Regarding the Upanishads.

Luis Gonzalez-Reimann reimann at UCLINK4.BERKELEY.EDU
Sun Feb 6 22:59:17 UTC 2000

At 04:58 AM 02/06/2000 +0000, Arun Gupta wrote:
>  The Upanishads are
>not museum pieces, to be referred to linguistic and philological experts
>for precise meanings.  The Upanishads are meant to be applied to living,
>and require an illumined teacher who can add the benefit of experience.
>These are not mathematical equations, these are poetry.

Do all contemporary poets agree on the meaning of ancient poems?

>With all due respect to the scholars, you would go to learn to box
>from a boxer and not from a historian of boxing.

What you learn from a boxer is how "he" fights and, maybe, how his
teacher(s) fought.  He might be totally ignorant of how a Roman boxer
fought. For that, a historian can help.  In any case, a good historian will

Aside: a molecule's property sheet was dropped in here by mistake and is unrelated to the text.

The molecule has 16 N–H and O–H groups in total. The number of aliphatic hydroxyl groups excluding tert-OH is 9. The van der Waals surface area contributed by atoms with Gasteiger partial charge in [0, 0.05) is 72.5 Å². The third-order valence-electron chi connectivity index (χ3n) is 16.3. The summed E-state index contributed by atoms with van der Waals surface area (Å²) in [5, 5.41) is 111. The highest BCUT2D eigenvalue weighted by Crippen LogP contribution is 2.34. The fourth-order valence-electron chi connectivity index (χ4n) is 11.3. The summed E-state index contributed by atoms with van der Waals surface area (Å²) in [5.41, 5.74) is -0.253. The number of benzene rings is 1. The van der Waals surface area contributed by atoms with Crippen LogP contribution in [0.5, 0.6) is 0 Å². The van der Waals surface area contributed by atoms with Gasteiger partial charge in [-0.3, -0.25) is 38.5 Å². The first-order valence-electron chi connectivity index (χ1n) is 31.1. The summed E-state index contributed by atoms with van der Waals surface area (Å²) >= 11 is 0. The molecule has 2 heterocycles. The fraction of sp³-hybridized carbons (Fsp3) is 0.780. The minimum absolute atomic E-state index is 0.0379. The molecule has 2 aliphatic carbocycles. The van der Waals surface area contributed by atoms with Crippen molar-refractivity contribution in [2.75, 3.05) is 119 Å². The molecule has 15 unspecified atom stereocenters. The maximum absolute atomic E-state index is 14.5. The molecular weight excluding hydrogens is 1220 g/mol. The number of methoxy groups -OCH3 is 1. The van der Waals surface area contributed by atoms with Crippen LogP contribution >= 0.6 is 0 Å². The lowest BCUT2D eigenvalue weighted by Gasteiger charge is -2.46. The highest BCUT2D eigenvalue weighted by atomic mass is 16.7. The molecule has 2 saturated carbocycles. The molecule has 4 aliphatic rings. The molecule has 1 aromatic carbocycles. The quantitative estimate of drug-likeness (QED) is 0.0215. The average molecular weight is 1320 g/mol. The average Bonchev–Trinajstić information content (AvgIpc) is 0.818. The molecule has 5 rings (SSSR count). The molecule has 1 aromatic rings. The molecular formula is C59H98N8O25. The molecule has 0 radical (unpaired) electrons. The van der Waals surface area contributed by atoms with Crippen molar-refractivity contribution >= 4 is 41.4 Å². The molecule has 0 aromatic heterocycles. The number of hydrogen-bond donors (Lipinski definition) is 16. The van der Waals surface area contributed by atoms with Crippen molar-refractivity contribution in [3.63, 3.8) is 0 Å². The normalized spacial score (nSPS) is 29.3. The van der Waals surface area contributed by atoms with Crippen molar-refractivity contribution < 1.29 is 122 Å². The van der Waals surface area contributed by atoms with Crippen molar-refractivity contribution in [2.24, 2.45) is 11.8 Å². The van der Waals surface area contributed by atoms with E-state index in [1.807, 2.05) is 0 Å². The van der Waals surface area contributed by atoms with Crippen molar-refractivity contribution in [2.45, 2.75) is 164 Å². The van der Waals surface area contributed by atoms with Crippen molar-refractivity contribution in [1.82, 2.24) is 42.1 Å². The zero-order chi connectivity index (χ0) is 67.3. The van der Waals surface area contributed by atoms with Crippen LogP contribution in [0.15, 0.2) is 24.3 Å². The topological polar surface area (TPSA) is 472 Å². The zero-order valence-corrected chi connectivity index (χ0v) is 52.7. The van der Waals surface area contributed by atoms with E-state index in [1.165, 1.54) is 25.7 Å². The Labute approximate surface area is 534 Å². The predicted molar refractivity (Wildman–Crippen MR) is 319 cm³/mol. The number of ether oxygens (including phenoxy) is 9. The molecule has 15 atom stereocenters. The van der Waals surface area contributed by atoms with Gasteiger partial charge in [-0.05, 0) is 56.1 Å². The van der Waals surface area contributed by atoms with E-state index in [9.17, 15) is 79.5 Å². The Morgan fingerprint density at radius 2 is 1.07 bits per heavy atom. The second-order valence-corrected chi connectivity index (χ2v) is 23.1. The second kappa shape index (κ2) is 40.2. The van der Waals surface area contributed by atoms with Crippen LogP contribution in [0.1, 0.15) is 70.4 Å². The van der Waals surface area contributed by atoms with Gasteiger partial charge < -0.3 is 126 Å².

also be familiar with how present-day boxers fight.

Religious and mystical texts have been in the past, are today, and will
continue to be in the future, interpreted in different ways that are
colored by the interpreter's cultural, social and personal background.
This even includes, at least to a large degree, texts that describe
mystical experiences, for although upon experiencing something one might
feel that one has "really understood" what an ancient text is describing,
there can never be absolute certainty that that is the case.
Philology and a familiarity with the context in which the text was composed
can be of great help in trying to understand what the author meant, and
also what the text meant to those who heard it from him (and even these
last two are not necessarily the same).

Often, someone is convinced that he (or she) has "really understood" what a
sacred text is saying.  This can come as a sudden "revelation" or as the
result of certain practices. This person might then start spreading the
word, and that is how a new religious movement is born.  If all of these
interpreters agreed, things would probably be a lot simpler. But that just
isn't the case.

Luis Gonzalez-Reimann
University of California, Berkeley

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